Patient Knowledge and Expectations about Return of Genomic Results in a Biomarker-Driven Master Protocol Trial (SWOG S1400GEN)

Joshua A. Roth, Meghna S. Trivedi, Stacy W. Gray, Donald L. Patrick, Debbie M. Delaney, Kate Watabayashi, Paul Litwin, Parth Shah, Katherine D. Crew, Monica Yee, Mary W. Redman, Joseph M. Unger, Vassiliki Papadimitrakopoulou, Judy Johnson, Karen Kelly, David Gandara, Roy S. Herbst, Dawn L. Hershman, Scott D. Ramsey

Research output: Contribution to journalArticlepeer-review

Abstract

PURPOSE Biomarker-driven master protocols represent a new paradigm in oncology clinical trials, but their complex designs and wide-ranging genomic results returned can be difficult to communicate to participants. The objective of this pilot study was to evaluate patient knowledge and expectations related to return of genomic results in the Lung Cancer Master Protocol (Lung-MAP). METHODS Eligible participants with previously treated advanced non–small-cell lung cancer were recruited from patients enrolled in Lung-MAP. Participants completed a 38-item telephone survey # 30 days from Lung-MAP consent. The survey assessed understanding about the benefits and risks of Lung-MAP participation and knowledge of the potential uses of somatic testing results returned. Descriptive statistics and odds ratios for associations between demographic factors and correct responses to survey items were assessed. RESULTS From August 1, 2017, to June 30, 2019, we recruited 207 participants with a median age of 67, 57.3% male, and 94.2% White. Most participants “strongly/somewhat agreed” with statements that they “received enough information to understand” Lung-MAP benefits (82.6%) and risks (69.5%). In items asking about potential uses of Lung-MAP genomic results, 87.0% correctly indicated that the results help to select cancer treatment, but, 20% correctly indicated that the results are not used to confirm cancer diagnosis, would not reveal risk of developing diseases besides cancer, and would not indicate if family members had increased cancer risk. There were no associations between sociodemographic factors and proportions providing correct responses. CONCLUSION In a large National Clinical Trials Network biomarker-driven master protocol, most participants demonstrated incorrect knowledge and expectations about the uses of genomic results provided in the study despite most indicating that they had enough information to understand benefits and risks.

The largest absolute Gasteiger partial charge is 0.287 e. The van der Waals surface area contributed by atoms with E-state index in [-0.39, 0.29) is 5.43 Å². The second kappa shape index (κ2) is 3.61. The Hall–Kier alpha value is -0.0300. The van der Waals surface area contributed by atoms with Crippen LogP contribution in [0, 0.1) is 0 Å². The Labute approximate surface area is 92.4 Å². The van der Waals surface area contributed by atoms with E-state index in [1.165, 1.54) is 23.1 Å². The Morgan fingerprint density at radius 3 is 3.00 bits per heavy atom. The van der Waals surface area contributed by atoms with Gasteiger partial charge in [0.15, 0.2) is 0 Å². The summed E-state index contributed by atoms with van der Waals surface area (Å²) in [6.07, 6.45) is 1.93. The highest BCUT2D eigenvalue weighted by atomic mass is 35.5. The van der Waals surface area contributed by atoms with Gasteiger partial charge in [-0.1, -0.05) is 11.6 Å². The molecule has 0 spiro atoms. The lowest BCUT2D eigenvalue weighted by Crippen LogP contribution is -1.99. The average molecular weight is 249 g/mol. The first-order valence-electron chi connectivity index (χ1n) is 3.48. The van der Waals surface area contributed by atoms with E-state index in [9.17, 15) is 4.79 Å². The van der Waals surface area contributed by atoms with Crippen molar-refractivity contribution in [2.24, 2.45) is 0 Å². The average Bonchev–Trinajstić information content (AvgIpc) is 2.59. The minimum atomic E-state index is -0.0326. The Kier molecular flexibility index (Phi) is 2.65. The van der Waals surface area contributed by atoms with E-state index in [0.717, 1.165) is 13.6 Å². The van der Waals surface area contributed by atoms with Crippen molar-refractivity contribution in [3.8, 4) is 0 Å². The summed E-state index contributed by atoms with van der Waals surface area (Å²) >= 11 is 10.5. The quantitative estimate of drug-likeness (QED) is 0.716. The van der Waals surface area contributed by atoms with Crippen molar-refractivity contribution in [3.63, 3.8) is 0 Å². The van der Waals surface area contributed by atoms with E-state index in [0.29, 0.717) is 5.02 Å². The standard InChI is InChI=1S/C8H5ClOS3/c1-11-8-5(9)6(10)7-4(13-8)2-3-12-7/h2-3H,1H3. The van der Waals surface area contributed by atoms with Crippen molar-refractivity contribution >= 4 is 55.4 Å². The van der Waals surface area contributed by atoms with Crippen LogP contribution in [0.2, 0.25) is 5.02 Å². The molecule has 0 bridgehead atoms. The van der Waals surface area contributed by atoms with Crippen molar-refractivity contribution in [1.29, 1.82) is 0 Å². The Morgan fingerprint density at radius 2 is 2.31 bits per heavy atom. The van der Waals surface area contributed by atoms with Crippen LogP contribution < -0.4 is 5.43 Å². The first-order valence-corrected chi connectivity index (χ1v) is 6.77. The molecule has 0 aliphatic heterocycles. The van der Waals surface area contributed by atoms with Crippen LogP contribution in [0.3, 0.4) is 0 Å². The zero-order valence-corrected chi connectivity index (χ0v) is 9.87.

Original languageEnglish (US)
JournalJCO Oncology Practice
Volume17
Issue number11
DOIs
StatePublished - Nov 1 2021

ASJC Scopus subject areas

  • Oncology
  • Health Policy
  • Oncology(nursing)

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